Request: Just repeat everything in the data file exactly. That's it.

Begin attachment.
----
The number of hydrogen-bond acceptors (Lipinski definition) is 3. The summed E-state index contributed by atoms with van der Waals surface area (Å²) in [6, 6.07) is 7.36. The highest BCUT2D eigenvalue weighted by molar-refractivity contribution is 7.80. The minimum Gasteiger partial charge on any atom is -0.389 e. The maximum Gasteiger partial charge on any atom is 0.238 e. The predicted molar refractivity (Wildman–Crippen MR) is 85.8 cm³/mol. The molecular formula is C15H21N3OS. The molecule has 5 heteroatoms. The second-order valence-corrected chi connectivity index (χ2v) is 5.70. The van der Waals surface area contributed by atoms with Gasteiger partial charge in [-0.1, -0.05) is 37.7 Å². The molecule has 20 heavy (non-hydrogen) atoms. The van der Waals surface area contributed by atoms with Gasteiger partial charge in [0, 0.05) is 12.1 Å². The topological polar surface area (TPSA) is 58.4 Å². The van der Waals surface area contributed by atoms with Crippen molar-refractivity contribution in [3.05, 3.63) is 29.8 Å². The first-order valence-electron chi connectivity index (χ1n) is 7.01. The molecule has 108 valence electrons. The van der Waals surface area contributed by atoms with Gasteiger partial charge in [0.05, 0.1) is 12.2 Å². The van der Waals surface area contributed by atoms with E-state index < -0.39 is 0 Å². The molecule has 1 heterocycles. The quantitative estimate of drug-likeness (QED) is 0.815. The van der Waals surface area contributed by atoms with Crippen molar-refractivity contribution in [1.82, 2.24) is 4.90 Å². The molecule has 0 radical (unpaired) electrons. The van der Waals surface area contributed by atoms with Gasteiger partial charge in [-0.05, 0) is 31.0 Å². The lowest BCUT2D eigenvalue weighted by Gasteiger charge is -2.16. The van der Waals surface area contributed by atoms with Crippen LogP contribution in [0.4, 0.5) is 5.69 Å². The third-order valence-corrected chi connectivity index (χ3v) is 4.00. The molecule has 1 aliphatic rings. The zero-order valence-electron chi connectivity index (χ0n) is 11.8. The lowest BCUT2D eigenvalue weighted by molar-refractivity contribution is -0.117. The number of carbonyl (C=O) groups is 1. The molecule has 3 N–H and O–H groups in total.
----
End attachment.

The number of hydrogen-bond acceptors (Lipinski definition) is 3. The summed E-state index contributed by atoms with van der Waals surface area (Å²) in [6, 6.07) is 7.36. The highest BCUT2D eigenvalue weighted by molar-refractivity contribution is 7.80. The minimum Gasteiger partial charge on any atom is -0.389 e. The maximum Gasteiger partial charge on any atom is 0.238 e. The predicted molar refractivity (Wildman–Crippen MR) is 85.8 cm³/mol. The molecular formula is C15H21N3OS. The molecule has 5 heteroatoms. The second-order valence-corrected chi connectivity index (χ2v) is 5.70. The van der Waals surface area contributed by atoms with Gasteiger partial charge in [-0.1, -0.05) is 37.7 Å². The molecule has 20 heavy (non-hydrogen) atoms. The van der Waals surface area contributed by atoms with Gasteiger partial charge in [0, 0.05) is 12.1 Å². The topological polar surface area (TPSA) is 58.4 Å². The van der Waals surface area contributed by atoms with Crippen molar-refractivity contribution in [3.05, 3.63) is 29.8 Å². The first-order valence-electron chi connectivity index (χ1n) is 7.01. The molecule has 108 valence electrons. The van der Waals surface area contributed by atoms with Gasteiger partial charge in [0.05, 0.1) is 12.2 Å². The van der Waals surface area contributed by atoms with E-state index < -0.39 is 0 Å². The molecule has 1 heterocycles. The quantitative estimate of drug-likeness (QED) is 0.815. The van der Waals surface area contributed by atoms with Crippen molar-refractivity contribution in [1.82, 2.24) is 4.90 Å². The molecule has 0 radical (unpaired) electrons. The van der Waals surface area contributed by atoms with Gasteiger partial charge in [-0.05, 0) is 31.0 Å². The lowest BCUT2D eigenvalue weighted by Gasteiger charge is -2.16. The van der Waals surface area contributed by atoms with Crippen LogP contribution in [0.4, 0.5) is 5.69 Å². The third-order valence-corrected chi connectivity index (χ3v) is 4.00. The molecule has 1 aliphatic rings. The zero-order valence-electron chi connectivity index (χ0n) is 11.8. The lowest BCUT2D eigenvalue weighted by molar-refractivity contribution is -0.117. The number of carbonyl (C=O) groups is 1. The molecule has 3 N–H and O–H groups in total.